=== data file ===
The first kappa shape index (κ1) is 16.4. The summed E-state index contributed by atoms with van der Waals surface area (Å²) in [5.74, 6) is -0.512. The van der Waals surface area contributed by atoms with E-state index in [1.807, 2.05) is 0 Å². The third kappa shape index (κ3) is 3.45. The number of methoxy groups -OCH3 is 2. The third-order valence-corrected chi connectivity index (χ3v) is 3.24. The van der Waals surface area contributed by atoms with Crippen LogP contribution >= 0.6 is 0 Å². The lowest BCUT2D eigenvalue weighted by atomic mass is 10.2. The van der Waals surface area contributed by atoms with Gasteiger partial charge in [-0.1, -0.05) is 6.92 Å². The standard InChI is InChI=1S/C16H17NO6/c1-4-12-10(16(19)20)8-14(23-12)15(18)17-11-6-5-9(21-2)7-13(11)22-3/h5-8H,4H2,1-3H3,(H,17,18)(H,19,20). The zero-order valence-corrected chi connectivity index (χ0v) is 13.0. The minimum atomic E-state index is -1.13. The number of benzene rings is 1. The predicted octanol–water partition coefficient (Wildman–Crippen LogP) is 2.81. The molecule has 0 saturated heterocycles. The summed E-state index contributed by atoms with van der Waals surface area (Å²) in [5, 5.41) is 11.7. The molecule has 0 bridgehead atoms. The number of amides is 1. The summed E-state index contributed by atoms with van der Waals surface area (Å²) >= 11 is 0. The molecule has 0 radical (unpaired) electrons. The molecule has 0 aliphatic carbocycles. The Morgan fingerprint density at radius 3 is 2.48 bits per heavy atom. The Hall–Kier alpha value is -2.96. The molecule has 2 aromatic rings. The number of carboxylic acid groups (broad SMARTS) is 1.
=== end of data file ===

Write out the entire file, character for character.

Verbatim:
The first kappa shape index (κ1) is 16.4. The summed E-state index contributed by atoms with van der Waals surface area (Å²) in [5.74, 6) is -0.512. The van der Waals surface area contributed by atoms with E-state index in [1.807, 2.05) is 0 Å². The third kappa shape index (κ3) is 3.45. The number of methoxy groups -OCH3 is 2. The third-order valence-corrected chi connectivity index (χ3v) is 3.24. The van der Waals surface area contributed by atoms with Crippen LogP contribution >= 0.6 is 0 Å². The lowest BCUT2D eigenvalue weighted by atomic mass is 10.2. The van der Waals surface area contributed by atoms with Gasteiger partial charge in [-0.1, -0.05) is 6.92 Å². The standard InChI is InChI=1S/C16H17NO6/c1-4-12-10(16(19)20)8-14(23-12)15(18)17-11-6-5-9(21-2)7-13(11)22-3/h5-8H,4H2,1-3H3,(H,17,18)(H,19,20). The zero-order valence-corrected chi connectivity index (χ0v) is 13.0. The minimum atomic E-state index is -1.13. The number of benzene rings is 1. The predicted octanol–water partition coefficient (Wildman–Crippen LogP) is 2.81. The molecule has 0 saturated heterocycles. The summed E-state index contributed by atoms with van der Waals surface area (Å²) in [5, 5.41) is 11.7. The molecule has 0 bridgehead atoms. The number of amides is 1. The summed E-state index contributed by atoms with van der Waals surface area (Å²) >= 11 is 0. The molecule has 0 radical (unpaired) electrons. The molecule has 0 aliphatic carbocycles. The Morgan fingerprint density at radius 3 is 2.48 bits per heavy atom. The Hall–Kier alpha value is -2.96. The molecule has 2 aromatic rings. The number of carboxylic acid groups (broad SMARTS) is 1.